Brie Larson is garnering a lot of praise (and even some very early Oscar speculation) for her role in "Room," the new drama, which premiered at the Telluride Film Festival in September and went on to receive the People's Choice Award at the Toronto Film Festival.
"It's brought up in a way that I feel like I'm on this marathon run and I have all these beautiful people on the sidelines handing me Gatorade," Larson, 26, told CBS News about hearing the positive feedback. "It's really cool. It's the highest honor you can receive in my profession. It's a wonderful conversation to be having. But I think what's more important to me is how deeply the film is actually resonating ... That's what I'm excited about."
Based on the 2010 best-selling novel by Emma Donoghue, "Room" tells the story of a young boy named Jack, who is being held captive in a small room along with his mother. Larson plays his mom, Ma, who was kidnapped and raped by her captor. The film, which co-stars Joan Allen and William H. Macy, follows what happens when they are let out of captivity as well.
"It's a very old story but told in a contemporary way ... I thought this was an amazing opportunity to show the more universal aspect of it and to get human beings to connect with it ... I also thought it was a way to make a comment on some of the interesting constructs that we've created for our society," Larson said about taking on the role.
Larson couldn't ever imagine what it would be like to have been held captive for seven years, but she tried to at least get into the mindset.
"I was on this restrictive diet with the help of a nutritionist and I was working out with a trainer every day. And I was speaking with a trauma counselor," she said. "The only aspect that I had a hard time wrapping my brain around was being in a confined space for seven years ... Like seven years later, what kind of acceptance has arisen from being there for so long? ... When you're given all this empty time in silence, what kind of stuff comes up?"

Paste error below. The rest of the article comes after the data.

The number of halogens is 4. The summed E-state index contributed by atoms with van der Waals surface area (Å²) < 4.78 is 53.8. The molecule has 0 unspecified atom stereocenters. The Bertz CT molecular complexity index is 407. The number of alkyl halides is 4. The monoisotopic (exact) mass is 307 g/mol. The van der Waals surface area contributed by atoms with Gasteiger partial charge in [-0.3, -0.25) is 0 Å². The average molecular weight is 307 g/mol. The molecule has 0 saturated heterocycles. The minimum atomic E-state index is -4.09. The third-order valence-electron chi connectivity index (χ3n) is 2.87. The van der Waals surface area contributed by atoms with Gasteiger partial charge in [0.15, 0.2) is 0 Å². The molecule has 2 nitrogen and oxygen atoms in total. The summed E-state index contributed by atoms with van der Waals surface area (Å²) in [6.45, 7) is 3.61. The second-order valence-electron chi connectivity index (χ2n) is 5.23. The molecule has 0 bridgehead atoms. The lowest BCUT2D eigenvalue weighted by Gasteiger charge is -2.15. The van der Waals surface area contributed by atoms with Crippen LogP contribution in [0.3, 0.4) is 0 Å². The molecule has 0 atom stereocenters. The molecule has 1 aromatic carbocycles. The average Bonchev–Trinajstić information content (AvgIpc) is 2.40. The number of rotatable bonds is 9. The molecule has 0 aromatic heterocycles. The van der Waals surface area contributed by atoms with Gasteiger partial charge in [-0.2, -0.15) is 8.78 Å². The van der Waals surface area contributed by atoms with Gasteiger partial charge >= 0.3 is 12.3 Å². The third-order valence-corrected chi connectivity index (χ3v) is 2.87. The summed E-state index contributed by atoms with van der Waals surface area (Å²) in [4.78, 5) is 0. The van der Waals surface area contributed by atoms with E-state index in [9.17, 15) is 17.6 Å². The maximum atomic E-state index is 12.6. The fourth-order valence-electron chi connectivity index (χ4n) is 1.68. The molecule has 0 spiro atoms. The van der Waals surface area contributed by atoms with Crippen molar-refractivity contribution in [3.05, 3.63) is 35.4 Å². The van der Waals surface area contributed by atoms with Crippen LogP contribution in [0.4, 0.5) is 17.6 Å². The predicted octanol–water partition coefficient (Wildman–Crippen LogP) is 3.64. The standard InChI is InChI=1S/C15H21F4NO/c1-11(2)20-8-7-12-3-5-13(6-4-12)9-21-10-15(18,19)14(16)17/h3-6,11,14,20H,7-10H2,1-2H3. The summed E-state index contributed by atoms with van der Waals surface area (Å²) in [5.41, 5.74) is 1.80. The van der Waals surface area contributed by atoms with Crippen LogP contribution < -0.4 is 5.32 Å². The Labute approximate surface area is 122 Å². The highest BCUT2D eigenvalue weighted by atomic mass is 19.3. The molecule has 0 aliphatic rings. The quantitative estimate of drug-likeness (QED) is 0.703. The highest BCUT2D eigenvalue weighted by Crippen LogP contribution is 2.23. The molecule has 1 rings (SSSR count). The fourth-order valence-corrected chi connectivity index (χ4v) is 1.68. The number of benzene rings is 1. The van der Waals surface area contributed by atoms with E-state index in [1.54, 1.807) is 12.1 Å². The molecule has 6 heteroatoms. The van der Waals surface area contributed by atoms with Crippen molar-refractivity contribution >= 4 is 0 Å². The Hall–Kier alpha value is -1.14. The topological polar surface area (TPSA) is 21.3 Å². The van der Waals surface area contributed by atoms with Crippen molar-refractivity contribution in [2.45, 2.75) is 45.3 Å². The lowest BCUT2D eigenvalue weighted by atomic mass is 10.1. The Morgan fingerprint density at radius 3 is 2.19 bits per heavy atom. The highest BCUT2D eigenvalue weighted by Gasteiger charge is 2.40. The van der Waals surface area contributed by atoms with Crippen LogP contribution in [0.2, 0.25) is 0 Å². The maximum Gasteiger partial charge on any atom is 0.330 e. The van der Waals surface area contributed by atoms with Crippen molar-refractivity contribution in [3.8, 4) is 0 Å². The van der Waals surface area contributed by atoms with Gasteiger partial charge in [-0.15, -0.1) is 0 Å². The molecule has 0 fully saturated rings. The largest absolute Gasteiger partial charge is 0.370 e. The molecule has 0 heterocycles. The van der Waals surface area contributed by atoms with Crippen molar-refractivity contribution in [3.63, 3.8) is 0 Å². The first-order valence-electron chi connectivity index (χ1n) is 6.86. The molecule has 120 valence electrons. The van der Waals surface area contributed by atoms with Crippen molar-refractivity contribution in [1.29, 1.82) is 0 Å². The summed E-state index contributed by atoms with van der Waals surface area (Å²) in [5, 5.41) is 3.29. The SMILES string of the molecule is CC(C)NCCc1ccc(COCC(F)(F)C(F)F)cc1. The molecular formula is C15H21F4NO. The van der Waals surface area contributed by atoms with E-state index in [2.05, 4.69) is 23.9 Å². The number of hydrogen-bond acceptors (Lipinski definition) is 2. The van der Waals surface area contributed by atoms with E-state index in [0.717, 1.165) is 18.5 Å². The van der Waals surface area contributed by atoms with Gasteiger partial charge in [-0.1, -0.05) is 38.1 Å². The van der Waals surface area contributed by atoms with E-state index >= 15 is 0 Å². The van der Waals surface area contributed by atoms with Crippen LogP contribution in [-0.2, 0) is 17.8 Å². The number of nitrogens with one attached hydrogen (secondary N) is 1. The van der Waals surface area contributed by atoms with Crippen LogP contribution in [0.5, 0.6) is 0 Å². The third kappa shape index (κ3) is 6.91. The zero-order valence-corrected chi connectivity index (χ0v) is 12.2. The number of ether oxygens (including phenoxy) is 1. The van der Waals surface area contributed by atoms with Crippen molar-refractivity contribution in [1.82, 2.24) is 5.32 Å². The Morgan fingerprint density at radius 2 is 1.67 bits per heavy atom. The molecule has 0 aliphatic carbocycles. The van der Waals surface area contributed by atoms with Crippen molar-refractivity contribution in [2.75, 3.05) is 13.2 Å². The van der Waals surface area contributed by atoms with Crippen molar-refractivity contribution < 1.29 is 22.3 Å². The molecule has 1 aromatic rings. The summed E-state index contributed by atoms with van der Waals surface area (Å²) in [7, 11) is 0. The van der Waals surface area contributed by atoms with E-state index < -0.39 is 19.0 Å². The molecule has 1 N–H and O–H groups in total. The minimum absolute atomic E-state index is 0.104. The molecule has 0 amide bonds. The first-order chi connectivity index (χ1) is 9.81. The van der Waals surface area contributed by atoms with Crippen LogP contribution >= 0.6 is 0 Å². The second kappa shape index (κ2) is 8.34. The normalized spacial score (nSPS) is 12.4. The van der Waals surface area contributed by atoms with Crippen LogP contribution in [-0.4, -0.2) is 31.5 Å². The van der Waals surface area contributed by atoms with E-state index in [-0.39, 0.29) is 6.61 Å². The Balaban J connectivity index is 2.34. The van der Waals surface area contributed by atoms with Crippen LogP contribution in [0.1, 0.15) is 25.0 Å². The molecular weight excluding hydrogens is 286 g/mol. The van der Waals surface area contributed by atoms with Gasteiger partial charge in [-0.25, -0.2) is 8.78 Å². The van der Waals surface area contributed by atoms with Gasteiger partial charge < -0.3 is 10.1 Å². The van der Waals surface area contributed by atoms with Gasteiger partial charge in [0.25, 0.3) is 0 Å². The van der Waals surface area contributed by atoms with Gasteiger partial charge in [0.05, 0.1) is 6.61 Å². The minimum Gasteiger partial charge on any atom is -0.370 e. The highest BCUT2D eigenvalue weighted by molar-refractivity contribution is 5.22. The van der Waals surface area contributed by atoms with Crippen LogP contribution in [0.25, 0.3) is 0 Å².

So she tried to "mirror" that silent room for a month: "I just pared everything down -- no cell phone and just basically stayed at home and the only time I did anything active was when I was doing these workouts."
In the end, staying largely silent for a month helped uncover some parts of her own past, Larson said.
"I was surprised to discover that I had some memories myself that were sort of similar to 'Room' -- in the metaphorical sense -- and it gave me incredible insight into another aspect of myself, which is why is I loved this project so much," said Larson who appeared in "Trainwreck" this year with Amy Schumer and also graced the big screen in "21 Jump Street" and "Don Jon."
Filming a movie with such dark overtones was made easier, thanks to Larson's 8-year-old co-star, Jacob Tremblay ("The Smurfs 2"), who plays her son, Jack. He brought an "innocence" and "light" to the set, she said.
"Making a movie is really hard and it takes participation and a lot of brain power of 100 people -- and something is bound to go wrong. There's a thousand things we need to get right in a day. It's easier to hang on to those things and to participate in the problem. But Jacob never does. Those things are never on his radar at all. Every day on set is just super fun and a chance to play and if you have to cry in a scene, that's super fun ... So we had this energy around that would bring this lightness to everything. Nothing would ever go too dark," Larson said.
And as for stepping into the mother role, Larson says it felt "effortless."
"Being a good actor is being a great listener and being very generous with your time and not making it all about yourself. It wasn't a giant leap for me to turn that energy toward an 8-year-old ... I found it to be a really helpful and humbling experience. Like when the entire day is getting his coverage first and my performance is secondary, I enjoyed that as a process. I didn't have all the time in the world to be super precious about myself."
"Room" begins opening in theaters on Friday. Watch the trailer below: